Reproductive history, hormonal factors and the incidence of hip and knee replacement for osteoarthritis in middle-aged women.
      • Hellevik A.I.
      • Nordsletten L.
      • Johnsen M.B.
      • Fenstad A.M.
      • Furnes O.
      • Storheim K.
      • et al.
      Age of menarche is associated with knee joint replacement due to primary osteoarthritis (The HUNT Study and the Norwegian Arthroplasty Register).
      have shown increased risk while three
      • Wise B.L.
      • Niu J.
      • Zhang Y.
      • Felson D.T.
      • Bradley L.A.
      • Segal N.
      • et al.
      The association of parity with osteoarthritis and knee replacement in the multicenter osteoarthritis study.
      • Hannan M.T.
      • Felson D.T.
      • Anderson J.J.
      • Naimark A.
      • Kannel W.B.
      Estrogen use and radiographic osteoarthritis of the knee in women. The Framingham Osteoarthritis Study.
      • Zhang Y.
      • McAlindon T.E.
      • Hannan M.T.
      • Chaisson C.E.
      • Klein R.
      • Wilson P.W.
      • et al.
      Estrogen replacement therapy and worsening of radiographic knee osteoarthritis: the Framingham Study.
      did not demonstrate any association. Data from the Woman Health Initiative, the largest randomized controlled trial of HRT, did not find significantly lower rates of TKR in women on either estrogen-alone or estrogen and progesterone combined therapy.
      • Cirillo D.J.
      • Wallace R.B.
      • Wu L.
      • Yood R.A.
      Effect of hormone therapy on risk of hip and knee joint replacement in the Women's Health Initiative.
      After censoring for non-adherence, estrogen-alone users had a significant reduction in risk of hip replacement, but not TKR.
      • Cirillo D.J.
      • Wallace R.B.
      • Wu L.
      • Yood R.A.
      Effect of hormone therapy on risk of hip and knee joint replacement in the Women's Health Initiative.
      In the current study, we noted an increased risk of TKR associated with use of oral contraceptives during the reproductive age but not with use of HRT after menopause. However, we would like to point out that the overall use of oral contraceptives (26.4%) and HRT (6.6%) in our study participants was very low, especially for HRT. Therefore, we could be limited in statistical power to uncover any possible association between exogenous hormone use and risk of TKR.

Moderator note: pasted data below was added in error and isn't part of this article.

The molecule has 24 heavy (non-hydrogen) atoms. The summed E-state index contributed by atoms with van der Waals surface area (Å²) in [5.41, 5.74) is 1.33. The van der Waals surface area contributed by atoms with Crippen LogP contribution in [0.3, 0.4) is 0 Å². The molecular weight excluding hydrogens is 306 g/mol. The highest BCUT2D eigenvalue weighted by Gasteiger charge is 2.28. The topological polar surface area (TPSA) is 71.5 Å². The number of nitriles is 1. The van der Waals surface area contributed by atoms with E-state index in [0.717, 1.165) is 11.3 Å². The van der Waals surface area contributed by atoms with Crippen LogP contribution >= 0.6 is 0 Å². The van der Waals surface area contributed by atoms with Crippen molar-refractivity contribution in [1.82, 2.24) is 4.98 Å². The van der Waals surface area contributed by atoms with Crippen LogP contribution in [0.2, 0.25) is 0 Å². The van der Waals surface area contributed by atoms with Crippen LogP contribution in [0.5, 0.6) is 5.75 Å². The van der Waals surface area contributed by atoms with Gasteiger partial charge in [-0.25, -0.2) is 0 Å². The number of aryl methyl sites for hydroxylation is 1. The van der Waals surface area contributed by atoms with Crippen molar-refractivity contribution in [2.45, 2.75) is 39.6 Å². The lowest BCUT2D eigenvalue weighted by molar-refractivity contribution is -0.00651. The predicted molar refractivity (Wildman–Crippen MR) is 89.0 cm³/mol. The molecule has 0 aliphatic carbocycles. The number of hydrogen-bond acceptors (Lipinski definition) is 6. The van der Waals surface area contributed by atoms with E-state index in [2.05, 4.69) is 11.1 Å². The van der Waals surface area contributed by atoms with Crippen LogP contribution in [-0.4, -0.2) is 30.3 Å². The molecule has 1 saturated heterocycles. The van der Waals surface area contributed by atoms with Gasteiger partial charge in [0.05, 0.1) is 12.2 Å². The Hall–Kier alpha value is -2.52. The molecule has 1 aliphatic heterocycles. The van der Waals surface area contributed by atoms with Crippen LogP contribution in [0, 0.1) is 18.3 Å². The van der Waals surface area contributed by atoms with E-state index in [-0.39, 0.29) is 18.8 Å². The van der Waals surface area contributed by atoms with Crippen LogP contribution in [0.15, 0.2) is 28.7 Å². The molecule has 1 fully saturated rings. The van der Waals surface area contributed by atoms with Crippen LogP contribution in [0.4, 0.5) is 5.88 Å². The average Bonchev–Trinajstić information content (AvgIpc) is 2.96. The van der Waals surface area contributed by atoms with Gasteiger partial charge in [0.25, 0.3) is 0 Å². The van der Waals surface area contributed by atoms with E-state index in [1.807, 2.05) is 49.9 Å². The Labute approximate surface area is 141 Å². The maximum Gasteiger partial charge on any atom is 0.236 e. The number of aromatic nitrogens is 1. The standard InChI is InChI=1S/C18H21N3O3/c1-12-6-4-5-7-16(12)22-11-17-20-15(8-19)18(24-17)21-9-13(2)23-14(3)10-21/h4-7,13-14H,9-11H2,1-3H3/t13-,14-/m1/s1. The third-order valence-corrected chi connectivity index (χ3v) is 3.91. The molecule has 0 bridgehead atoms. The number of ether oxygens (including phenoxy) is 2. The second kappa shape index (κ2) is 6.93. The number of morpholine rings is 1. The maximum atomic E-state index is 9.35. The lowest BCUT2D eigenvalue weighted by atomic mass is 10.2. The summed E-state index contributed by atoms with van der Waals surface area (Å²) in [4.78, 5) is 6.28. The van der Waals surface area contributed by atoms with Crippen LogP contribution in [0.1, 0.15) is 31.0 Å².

In conclusion, using data from a large prospective study among Singapore Chinese, we found higher parity, earlier age at menarche and use of oral contraceptives to be positively associated with the risk of TKR for severe knee OA. These findings implicate the important role of reproductive and hormonal factors in pathogenesis of knee OA.

      Author contributions

      WPK and YYL conceptualized and designed the study; YYL, LWA and WPK acquired the data; WPK and MT performed the data analysis; all authors interpreted the data; YYL and WPK drafted the manuscript; JMY, LWA and MT critically revised the manuscript; and all authors approved the final version of manuscript.

      Competing interests

      All authors (YYL, MT, LWA, JMY and WPK) have no financial disclosures or notable competing interests.

      Funding

      This study was supported by the National Institutes of Health, USA (NIH R01 CA144034 and UM1 CA182876). YYL and WPK were supported by the National Medical Research Council, Singapore (NMRC/CSA-INV/0022/2017 and NMRC/CSA/0055/2013, respectively).

      Role of the funding sources

      The funding sources had no role in the study design, data collection, analysis, interpretation of data, manuscript writing, or decision to submit.

      Acknowledgments

      We thank Siew-Hong Low of the National University of Singapore for supervising the field work of the Singapore Chinese Health Study. We thank the Ministry of Health in Singapore for assistance with the identification of TKR cases and mortality via database linkages.

      Appendix A. Supplementary data

      The following is the Supplementary data to this article: